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Discussion Starter #1
I would recommend that EV owners look at today's Matt cartoon in the DT.
 

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Thanks ?
I was quite surprised when i went to plug mine in yesterday,
I pulled off the rubber cover from the plug & it was full of water :eek:
I tipped it on the ground & all was fine ?
 

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In one of the TV news reports I saw a BMW i3 under water up to the bottom of the windows with the owner nearby. Yeah, that's not going to drive again.... :rolleyes:

I also saw many examples of people driving through water in normal hatchbacks/sedans where the water level was up well past the bumper to the grill... sure, you might make it to the other side of the flooded stretch of the road but I guarantee that car won't be working this time next week... Stupid...
 

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It's just a joke.

Although the fact that electric cars are now in a Matt cartoon probably means that they're in the minds of middle England. :)
 

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In one of the TV news reports I saw a BMW i3 under water up to the bottom of the windows with the owner nearby. Yeah, that's not going to drive again.... :rolleyes:

I also saw many examples of people driving through water in normal hatchbacks/sedans where the water level was up well past the bumper to the grill... sure, you might make it to the other side of the flooded stretch of the road but I guarantee that car won't be working this time next week... Stupid...
The drowned i3 might, when plugged in to charge, have a second life as an industrial immersion heater. :)
 

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Here is the video:


Water above the grill numpty 6 seconds in. Many ICE cars have the engine air intake hose just behind the grill so extremely stupid and risky.

BMW i3 at 13 seconds - ok I take it back, not up to the windows but still half way up the door. Unless it's water proof like a boat that thing is scrap even if it initially appears to work after drying out...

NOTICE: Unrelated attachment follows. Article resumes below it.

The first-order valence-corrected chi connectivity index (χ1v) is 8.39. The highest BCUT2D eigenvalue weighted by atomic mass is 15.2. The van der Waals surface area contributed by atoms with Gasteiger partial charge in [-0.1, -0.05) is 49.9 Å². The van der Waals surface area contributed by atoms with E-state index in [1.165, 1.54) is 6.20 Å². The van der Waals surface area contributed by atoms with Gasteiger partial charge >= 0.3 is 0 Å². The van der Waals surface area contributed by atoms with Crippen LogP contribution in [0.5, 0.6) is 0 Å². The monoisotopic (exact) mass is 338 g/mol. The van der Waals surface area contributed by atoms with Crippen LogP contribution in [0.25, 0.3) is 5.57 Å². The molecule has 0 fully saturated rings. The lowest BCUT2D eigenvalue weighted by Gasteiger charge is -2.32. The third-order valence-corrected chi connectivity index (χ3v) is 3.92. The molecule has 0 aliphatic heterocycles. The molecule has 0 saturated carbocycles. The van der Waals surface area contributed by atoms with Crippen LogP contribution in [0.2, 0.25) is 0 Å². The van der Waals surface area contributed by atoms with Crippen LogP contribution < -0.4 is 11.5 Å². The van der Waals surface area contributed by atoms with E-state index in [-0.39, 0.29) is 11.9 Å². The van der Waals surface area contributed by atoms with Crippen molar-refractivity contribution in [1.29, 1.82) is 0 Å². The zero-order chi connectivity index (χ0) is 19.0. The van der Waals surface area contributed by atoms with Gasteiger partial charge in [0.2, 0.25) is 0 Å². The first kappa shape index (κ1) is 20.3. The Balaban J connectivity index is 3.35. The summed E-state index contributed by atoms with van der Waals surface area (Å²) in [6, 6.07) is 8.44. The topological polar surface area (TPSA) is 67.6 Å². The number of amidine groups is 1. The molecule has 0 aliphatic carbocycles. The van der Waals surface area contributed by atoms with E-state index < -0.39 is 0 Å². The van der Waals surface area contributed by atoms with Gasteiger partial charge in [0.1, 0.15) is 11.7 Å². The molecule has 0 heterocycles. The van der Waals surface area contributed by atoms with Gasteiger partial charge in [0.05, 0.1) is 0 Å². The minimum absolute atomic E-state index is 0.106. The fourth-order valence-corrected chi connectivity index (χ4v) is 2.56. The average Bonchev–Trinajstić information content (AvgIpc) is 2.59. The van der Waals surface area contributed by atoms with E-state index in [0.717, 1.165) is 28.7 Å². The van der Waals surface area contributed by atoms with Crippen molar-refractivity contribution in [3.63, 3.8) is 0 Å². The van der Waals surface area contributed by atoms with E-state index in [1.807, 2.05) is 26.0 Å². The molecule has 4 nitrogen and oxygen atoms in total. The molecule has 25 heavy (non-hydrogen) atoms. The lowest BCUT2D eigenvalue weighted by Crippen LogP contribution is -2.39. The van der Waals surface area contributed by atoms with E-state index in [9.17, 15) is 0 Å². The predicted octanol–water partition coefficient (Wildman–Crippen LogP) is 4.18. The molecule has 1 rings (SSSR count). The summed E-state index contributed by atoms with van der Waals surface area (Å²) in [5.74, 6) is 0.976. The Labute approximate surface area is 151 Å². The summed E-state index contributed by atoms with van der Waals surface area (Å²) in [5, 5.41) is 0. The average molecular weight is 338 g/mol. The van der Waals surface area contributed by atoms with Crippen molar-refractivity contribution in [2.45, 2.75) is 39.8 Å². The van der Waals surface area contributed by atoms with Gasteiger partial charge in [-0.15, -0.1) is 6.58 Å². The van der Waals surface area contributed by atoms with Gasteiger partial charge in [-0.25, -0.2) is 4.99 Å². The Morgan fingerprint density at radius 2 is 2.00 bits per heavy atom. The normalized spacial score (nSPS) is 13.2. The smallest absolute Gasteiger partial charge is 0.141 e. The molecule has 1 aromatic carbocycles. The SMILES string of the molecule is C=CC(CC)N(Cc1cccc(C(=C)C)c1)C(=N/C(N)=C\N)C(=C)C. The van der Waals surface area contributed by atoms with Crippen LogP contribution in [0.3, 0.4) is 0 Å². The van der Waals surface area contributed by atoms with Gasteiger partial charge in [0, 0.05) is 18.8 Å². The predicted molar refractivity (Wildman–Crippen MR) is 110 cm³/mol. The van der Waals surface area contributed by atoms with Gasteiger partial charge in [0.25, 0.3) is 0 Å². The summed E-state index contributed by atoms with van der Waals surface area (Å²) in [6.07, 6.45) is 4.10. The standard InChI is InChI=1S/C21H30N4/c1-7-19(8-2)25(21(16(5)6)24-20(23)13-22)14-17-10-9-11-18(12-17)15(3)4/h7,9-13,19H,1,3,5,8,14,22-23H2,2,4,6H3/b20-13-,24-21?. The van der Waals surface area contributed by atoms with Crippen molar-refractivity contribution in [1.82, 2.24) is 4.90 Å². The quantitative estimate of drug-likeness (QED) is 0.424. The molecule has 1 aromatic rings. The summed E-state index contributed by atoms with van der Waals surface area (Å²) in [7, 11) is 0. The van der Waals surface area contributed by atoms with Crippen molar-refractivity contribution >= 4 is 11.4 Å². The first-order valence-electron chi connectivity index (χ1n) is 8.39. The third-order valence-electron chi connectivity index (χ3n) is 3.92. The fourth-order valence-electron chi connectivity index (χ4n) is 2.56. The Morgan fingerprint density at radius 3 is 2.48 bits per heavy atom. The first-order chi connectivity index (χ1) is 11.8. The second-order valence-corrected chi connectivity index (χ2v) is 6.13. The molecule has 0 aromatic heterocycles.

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Discussion Starter #10
BMW i3 at 13 seconds - ok I take it back, not up to the windows but still half way up the door. Unless it's water proof like a boat that thing is scrap even if it initially appears to work after drying out...
From the manual:

Do not exceed the maximum water level and maximum speed; otherwise, the vehicle's engine, the electrical systems and the trans‐ mission may be damaged.

Drive though calm water only and only if it is not deeper than 9.8 inches/25 cm and at this height, no faster than walking speed, up to 3 mph/5 km/h.


The battery is sealed but I doubt if that i3 is going anywhere soon under its own power.
 

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Speak, Eevee!
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(This comment too, is tongue in cheek)
 

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EV's should be better at water wading than similar ICE cars?



Of course, soaked in water for hours like the i3 wouldn't do the connectors any good.
 

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Seems to me that the Leaf was being tested in known and controlled conditions and the driver confident and competent enough to keep up a good bow wave. Which is fine, but still not something I'd do purposefully if at all possible to avoid by going a different route, phoning ahead to say I'll be late or whatever. But I'm definitely of the "safety nets (IP ratings etc) are there to give you a chance if you fall, not for leaping into" mindset here :)